• The Civil Liberties Defense Center is hosting a free Resisting ICE: Immigrant Rights for Allies training 6 to 8 pm Monday Sept. 18 at the Wesley Center, 2520 Harris Street, Eugene. The CLDC says, “In light of Trump rescinding DACA and the safety of our undocumented neighbors getting more compromised each week, our community needs to come together and act. Join us for a Know Your Rights training specifically for allies who want to be help protect and support the immigrant community!

Beginning Sunday, Sept. 17, PBS will present a 10-episode, 18-hour documentary, The Vietnam War, by noted filmmakers Ken Burns and Lynn Novick.

Coming 50 years after a pivotal year of escalation of both the war and the anti-war movement, the filmmakers say they hope the documentary will serve as a catalyst for long overdue reconciliation and healing of the deep divisions that war created among Americans.

 On Friday, Sept. 29, in Portland, The Street Trust, formerly known as the Bicycle Transportation Alliance, will present its Bud Clark Lifetime Achievement Award to Shane MacRhodes of Eugene, whose advocacy was instrumental in securing $125 million for Safe Routes to Schools (SRTS) in a recently passed statewide transportation bill. A third-generation Eugenean, MacRhodes moved to Alaska with his mom at age 11, when his parents separated. “I biked to high school in Anchorage,” he notes.

Mountain Moves, the latest album from San Francisco art-rockers Deerhoof, features guest appearances and collaborations from artists like Argentine songwriter Juana Molina, Stereolab vocalist Laetitia Sadier and many more. 

California-born DJ TOKiMONSTA (Jennifer Lee) is a sculptor of space who uses sound as her tool. Between trip-hop, lo-fi beats, classic sampling methods and uniquely mixed collaborations, Lee creates art — immersive, emotive and abstract.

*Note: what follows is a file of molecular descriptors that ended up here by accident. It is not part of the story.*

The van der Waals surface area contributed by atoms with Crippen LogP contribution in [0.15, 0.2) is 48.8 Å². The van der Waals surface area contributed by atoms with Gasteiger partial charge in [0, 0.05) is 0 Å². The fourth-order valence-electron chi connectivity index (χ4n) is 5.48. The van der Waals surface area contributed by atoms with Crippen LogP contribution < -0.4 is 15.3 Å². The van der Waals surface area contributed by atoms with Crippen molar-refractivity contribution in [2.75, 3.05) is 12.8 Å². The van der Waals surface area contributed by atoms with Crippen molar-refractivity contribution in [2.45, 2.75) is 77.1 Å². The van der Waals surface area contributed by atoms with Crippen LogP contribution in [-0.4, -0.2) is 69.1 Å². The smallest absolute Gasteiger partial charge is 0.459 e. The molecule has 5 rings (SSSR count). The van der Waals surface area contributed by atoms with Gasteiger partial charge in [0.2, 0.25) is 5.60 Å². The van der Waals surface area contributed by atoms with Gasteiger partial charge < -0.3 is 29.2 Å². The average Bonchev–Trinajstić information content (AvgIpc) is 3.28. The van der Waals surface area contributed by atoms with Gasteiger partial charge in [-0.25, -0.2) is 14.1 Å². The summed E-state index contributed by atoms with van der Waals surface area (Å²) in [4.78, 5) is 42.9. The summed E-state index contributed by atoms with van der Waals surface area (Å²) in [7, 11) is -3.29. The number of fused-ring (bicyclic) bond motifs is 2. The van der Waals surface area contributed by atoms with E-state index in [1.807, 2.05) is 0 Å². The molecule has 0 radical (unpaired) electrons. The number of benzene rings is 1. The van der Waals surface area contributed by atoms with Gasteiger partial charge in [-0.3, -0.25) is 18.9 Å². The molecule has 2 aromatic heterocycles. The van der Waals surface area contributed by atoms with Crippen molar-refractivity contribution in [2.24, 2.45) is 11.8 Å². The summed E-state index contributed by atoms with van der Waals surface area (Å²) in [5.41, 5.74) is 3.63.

Syrian-American Azniv Korkejian’s self-titled debut, released under the moniker Bedouine, is an effortlessly elegant collection of country-tinged folk-pop recalling midnight-blue classics from Leonard Cohen, Nick Drake or Joni Mitchell.

DICKLESS DOLLS

Kari Johnson (“Rejecting Barbie,” Letters, Aug. 24) gives us a very old feminist lecture I’ve heard years ago, taking on what seems to be some of her old toy Ken and Barbie dolls.

See if I remember this right: It’s moms who give their daughters Barbie dolls and it’s the desire of those dolls’ owners that they choose and get Ken dolls. Moms like that because, as everyone knows, the Ken dolls have no dicks.

Factory emasculated males.

My teenage daughter just came out to us as gay. We told her we love her and support her. As a heterosexual, cisgender mother, how do I make sure she gets good advice about sex? I don’t want her learning from other kids or porn. Do you know of any good, sex-positive advice books for lesbian teens?

My Inspiring Daughter Deserves Lesbian Education


On the 15th floor of Eugene’s most decrepit high-rise, I dragged my feet down the hallway littered with pieces of broken tiles and remnants of worn carpet. I stopped outside the door with the pebbled glass bearing the legend “Wine Investigations.”